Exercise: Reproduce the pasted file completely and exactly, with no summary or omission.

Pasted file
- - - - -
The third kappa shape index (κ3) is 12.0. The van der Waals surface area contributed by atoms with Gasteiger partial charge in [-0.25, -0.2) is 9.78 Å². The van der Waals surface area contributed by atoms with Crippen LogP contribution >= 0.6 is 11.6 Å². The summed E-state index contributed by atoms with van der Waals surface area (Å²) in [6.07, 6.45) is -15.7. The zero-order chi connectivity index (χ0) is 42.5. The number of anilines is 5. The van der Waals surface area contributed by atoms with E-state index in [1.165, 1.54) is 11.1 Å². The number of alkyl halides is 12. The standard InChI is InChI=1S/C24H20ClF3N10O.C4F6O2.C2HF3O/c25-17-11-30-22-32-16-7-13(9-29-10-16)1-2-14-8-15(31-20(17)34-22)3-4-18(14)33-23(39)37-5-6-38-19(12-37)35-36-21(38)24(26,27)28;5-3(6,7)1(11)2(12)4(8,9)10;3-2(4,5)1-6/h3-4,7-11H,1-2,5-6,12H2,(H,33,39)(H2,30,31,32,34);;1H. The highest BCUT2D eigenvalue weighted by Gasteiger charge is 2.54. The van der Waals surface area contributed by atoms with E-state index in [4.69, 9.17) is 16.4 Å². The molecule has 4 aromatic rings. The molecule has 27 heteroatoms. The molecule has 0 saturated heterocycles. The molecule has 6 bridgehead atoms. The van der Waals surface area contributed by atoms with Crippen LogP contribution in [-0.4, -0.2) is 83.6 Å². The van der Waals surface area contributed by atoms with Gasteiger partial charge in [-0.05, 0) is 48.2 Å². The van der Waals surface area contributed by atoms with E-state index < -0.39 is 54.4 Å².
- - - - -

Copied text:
The third kappa shape index (κ3) is 12.0. The van der Waals surface area contributed by atoms with Gasteiger partial charge in [-0.25, -0.2) is 9.78 Å². The van der Waals surface area contributed by atoms with Crippen LogP contribution >= 0.6 is 11.6 Å². The summed E-state index contributed by atoms with van der Waals surface area (Å²) in [6.07, 6.45) is -15.7. The zero-order chi connectivity index (χ0) is 42.5. The number of anilines is 5. The van der Waals surface area contributed by atoms with E-state index in [1.165, 1.54) is 11.1 Å². The number of alkyl halides is 12. The standard InChI is InChI=1S/C24H20ClF3N10O.C4F6O2.C2HF3O/c25-17-11-30-22-32-16-7-13(9-29-10-16)1-2-14-8-15(31-20(17)34-22)3-4-18(14)33-23(39)37-5-6-38-19(12-37)35-36-21(38)24(26,27)28;5-3(6,7)1(11)2(12)4(8,9)10;3-2(4,5)1-6/h3-4,7-11H,1-2,5-6,12H2,(H,33,39)(H2,30,31,32,34);;1H. The highest BCUT2D eigenvalue weighted by Gasteiger charge is 2.54. The van der Waals surface area contributed by atoms with E-state index in [4.69, 9.17) is 16.4 Å². The molecule has 4 aromatic rings. The molecule has 27 heteroatoms. The molecule has 0 saturated heterocycles. The molecule has 6 bridgehead atoms. The van der Waals surface area contributed by atoms with Crippen LogP contribution in [-0.4, -0.2) is 83.6 Å². The van der Waals surface area contributed by atoms with Gasteiger partial charge in [-0.05, 0) is 48.2 Å². The van der Waals surface area contributed by atoms with E-state index < -0.39 is 54.4 Å².